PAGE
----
Like minorities. By the very definition of the word in conjunction with the broken ways of this world, minorities, generally speaking, do not experience status anywhere near the same level as others. In this country, because of past history and current structures and a thousand other very complicated factors, African-Americans do not have the same chances. The playing field is not level. In our city, Amarillo, African-Americans make up less than six-percent of the total population. They are marginalized. And there’s a confederate statue in Ellwood Park and there’s a Lee (Robert E.) elementary school in a black neighborhood in North Amarillo and there are confederate flags flying out the backs of pickup trucks from Pullman Road to Soncy. Where are the followers of Jesus?

Slippery slope arguments about erasing history and heritage are missing the point. The question for Christians is, will you identify with the city that’s fading away or with the enduring city that’s coming? Will you go to Jesus, outside the camp, and bear the disgrace he bore? Will you love your neighbor more than you love a flag or a statue? Will you love the African-American men and women of our city and this country more than you love the history and the heritage of the South?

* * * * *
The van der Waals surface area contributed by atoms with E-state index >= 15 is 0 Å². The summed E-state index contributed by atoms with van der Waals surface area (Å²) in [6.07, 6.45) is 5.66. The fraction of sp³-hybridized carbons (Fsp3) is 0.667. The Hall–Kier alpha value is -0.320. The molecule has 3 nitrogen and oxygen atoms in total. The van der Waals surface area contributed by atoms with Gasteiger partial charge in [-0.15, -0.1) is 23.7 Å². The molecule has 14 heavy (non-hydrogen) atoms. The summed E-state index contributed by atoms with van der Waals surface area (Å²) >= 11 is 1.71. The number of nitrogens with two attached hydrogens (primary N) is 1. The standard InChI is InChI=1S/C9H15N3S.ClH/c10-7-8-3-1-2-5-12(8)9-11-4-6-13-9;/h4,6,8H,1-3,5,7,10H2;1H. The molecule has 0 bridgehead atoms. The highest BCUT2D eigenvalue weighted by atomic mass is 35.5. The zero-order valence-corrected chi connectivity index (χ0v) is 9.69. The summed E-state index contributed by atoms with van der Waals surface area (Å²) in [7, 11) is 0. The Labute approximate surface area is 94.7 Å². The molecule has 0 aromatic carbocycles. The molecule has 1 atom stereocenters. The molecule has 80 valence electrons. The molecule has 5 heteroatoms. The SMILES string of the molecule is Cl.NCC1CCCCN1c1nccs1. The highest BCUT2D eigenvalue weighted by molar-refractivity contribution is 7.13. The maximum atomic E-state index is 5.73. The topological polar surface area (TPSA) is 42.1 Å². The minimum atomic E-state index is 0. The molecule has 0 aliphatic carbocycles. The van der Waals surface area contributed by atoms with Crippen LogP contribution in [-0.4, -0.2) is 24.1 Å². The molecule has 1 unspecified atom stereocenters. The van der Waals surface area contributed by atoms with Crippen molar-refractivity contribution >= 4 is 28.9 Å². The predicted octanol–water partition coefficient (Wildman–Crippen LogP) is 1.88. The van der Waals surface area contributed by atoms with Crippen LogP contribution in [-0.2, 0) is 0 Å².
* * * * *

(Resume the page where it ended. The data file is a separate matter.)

My question for Christians who display that flag is this: If you know how African-Americans read that flag, if you know how that flag makes them feel vulnerable and oppressed, why would you continue to fly it? Why would you insist? Why would you actually fight with your words and your good name for a statue that you know causes others deep pain?

Scripture says be careful to do what is right in the eyes of everybody. Live in harmony with one another. Do not be proud, but be willing to associate with people of low position, people who do not enjoy the same status or success. These are the very people chosen by Christ, remember? Not influential, not of noble birth, weak people, lowly people, despised people, vulnerable and oppressed people. Have we forgotten who we are?